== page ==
George Sutphin

Assistant Professor, Molecular and Cellular Biology
Assistant Professor, BIO5 Institute

I am interested in understanding the molecular basis of aging. Individual age is the primary risk factor for the majority of the top causes of death in the United States and other developed nations. As our population grows older, aging is increasingly a central problem for both individual quality of life and the economics of societal health. Understanding the molecular architecture that drives aging will reveal key intervention points to extend healthy human lifespan, simultaneously delay onset of multiple categories of age-associated disease, and develop targeted treatments for specific pathologies. In the Sutphin Lab, we use a combination of systems biology, comparative genetics, and molecular physiology to understand the molecular processes that underlie aging and drive age-associated disease.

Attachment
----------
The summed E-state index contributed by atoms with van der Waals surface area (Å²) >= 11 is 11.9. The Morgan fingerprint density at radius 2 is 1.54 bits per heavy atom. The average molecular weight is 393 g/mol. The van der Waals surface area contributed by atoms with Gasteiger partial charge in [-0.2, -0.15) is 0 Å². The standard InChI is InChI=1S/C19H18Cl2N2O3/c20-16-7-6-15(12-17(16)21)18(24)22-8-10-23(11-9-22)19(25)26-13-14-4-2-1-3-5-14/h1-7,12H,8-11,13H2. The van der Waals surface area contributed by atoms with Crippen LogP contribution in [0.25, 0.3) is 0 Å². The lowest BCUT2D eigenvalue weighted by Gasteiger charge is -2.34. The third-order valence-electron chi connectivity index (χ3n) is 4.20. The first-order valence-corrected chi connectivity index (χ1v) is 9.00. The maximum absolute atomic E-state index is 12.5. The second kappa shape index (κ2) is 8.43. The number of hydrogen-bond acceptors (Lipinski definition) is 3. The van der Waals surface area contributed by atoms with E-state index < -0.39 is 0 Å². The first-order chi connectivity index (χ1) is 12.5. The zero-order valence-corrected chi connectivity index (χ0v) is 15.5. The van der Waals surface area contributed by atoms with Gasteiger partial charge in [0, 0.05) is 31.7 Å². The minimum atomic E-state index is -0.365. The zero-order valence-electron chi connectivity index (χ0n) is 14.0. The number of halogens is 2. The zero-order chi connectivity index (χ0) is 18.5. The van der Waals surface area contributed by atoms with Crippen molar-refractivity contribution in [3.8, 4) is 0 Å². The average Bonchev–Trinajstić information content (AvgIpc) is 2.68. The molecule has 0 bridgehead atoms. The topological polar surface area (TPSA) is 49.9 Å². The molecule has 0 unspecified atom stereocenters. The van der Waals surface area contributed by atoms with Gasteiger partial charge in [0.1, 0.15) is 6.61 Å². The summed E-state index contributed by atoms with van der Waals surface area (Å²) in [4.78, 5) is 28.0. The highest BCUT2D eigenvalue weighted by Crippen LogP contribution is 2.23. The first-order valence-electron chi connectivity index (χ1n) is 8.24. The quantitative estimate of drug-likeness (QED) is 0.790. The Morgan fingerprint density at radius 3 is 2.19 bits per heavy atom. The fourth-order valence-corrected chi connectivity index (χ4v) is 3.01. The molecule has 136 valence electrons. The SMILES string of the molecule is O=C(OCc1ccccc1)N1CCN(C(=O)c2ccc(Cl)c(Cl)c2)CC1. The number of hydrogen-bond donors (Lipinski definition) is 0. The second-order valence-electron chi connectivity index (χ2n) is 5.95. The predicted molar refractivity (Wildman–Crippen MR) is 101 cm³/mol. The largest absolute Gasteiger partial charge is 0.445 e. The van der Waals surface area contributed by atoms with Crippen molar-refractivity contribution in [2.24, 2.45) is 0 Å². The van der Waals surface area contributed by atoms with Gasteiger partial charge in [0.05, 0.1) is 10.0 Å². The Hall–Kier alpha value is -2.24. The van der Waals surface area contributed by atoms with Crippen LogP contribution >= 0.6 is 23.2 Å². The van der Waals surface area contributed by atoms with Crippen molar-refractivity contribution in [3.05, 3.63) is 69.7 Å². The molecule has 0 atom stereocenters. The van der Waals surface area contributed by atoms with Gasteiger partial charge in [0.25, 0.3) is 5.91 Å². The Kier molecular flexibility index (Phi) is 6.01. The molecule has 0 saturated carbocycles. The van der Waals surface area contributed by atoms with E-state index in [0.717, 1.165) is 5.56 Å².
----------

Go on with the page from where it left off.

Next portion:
Comparative Genetics of Aging

Virtually every cell and tissue type displays functional decline as we age. The aging process, in turn, is influenced by a wide range of molecular and physiological processes. Determining the range of genes and molecular processes that are capable of influencing aging and understanding how they interact in the context of an aging organism is an important step to identifying key intervention points to treat age-associated disease. To this end, a primary goal of our laboratory is to identify and characterize novel genetic determinants of longevity.